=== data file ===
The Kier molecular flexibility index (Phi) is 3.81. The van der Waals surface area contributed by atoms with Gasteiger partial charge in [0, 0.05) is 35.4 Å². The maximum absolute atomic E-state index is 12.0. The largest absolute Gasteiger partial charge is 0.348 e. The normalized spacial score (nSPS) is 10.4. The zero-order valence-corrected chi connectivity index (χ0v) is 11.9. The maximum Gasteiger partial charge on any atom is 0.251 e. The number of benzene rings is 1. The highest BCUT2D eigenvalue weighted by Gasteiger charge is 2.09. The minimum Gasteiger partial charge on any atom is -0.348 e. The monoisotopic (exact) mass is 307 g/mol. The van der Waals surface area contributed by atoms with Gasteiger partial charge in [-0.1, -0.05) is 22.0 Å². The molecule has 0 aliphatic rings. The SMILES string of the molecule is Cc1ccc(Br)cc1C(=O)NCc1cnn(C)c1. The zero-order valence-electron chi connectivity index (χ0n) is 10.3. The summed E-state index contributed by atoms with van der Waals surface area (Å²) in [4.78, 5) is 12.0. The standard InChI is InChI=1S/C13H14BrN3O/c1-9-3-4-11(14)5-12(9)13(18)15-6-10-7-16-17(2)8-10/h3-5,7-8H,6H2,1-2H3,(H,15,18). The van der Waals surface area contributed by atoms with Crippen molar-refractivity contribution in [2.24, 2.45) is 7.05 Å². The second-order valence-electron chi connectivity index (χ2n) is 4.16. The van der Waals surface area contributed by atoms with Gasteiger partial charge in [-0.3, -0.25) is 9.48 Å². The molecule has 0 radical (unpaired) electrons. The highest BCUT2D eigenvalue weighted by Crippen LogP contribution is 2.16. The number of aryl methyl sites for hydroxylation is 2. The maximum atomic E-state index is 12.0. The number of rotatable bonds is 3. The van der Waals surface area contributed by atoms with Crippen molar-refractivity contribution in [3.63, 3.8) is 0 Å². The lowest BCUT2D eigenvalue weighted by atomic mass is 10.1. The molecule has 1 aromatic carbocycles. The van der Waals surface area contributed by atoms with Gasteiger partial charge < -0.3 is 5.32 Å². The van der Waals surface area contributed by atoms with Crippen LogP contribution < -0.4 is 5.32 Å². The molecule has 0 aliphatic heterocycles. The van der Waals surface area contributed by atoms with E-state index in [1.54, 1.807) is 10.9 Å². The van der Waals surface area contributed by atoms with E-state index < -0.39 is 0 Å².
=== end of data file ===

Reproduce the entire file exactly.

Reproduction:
The Kier molecular flexibility index (Phi) is 3.81. The van der Waals surface area contributed by atoms with Gasteiger partial charge in [0, 0.05) is 35.4 Å². The maximum absolute atomic E-state index is 12.0. The largest absolute Gasteiger partial charge is 0.348 e. The normalized spacial score (nSPS) is 10.4. The zero-order valence-corrected chi connectivity index (χ0v) is 11.9. The maximum Gasteiger partial charge on any atom is 0.251 e. The number of benzene rings is 1. The highest BCUT2D eigenvalue weighted by Gasteiger charge is 2.09. The minimum Gasteiger partial charge on any atom is -0.348 e. The monoisotopic (exact) mass is 307 g/mol. The van der Waals surface area contributed by atoms with Gasteiger partial charge in [-0.1, -0.05) is 22.0 Å². The molecule has 0 aliphatic rings. The SMILES string of the molecule is Cc1ccc(Br)cc1C(=O)NCc1cnn(C)c1. The zero-order valence-electron chi connectivity index (χ0n) is 10.3. The summed E-state index contributed by atoms with van der Waals surface area (Å²) in [4.78, 5) is 12.0. The standard InChI is InChI=1S/C13H14BrN3O/c1-9-3-4-11(14)5-12(9)13(18)15-6-10-7-16-17(2)8-10/h3-5,7-8H,6H2,1-2H3,(H,15,18). The van der Waals surface area contributed by atoms with Crippen molar-refractivity contribution in [2.24, 2.45) is 7.05 Å². The second-order valence-electron chi connectivity index (χ2n) is 4.16. The van der Waals surface area contributed by atoms with Gasteiger partial charge in [-0.3, -0.25) is 9.48 Å². The molecule has 0 radical (unpaired) electrons. The highest BCUT2D eigenvalue weighted by Crippen LogP contribution is 2.16. The number of aryl methyl sites for hydroxylation is 2. The maximum atomic E-state index is 12.0. The number of rotatable bonds is 3. The van der Waals surface area contributed by atoms with Crippen molar-refractivity contribution in [3.63, 3.8) is 0 Å². The lowest BCUT2D eigenvalue weighted by atomic mass is 10.1. The molecule has 1 aromatic carbocycles. The van der Waals surface area contributed by atoms with Gasteiger partial charge < -0.3 is 5.32 Å². The van der Waals surface area contributed by atoms with Crippen LogP contribution < -0.4 is 5.32 Å². The molecule has 0 aliphatic heterocycles. The van der Waals surface area contributed by atoms with E-state index in [1.54, 1.807) is 10.9 Å². The van der Waals surface area contributed by atoms with E-state index < -0.39 is 0 Å².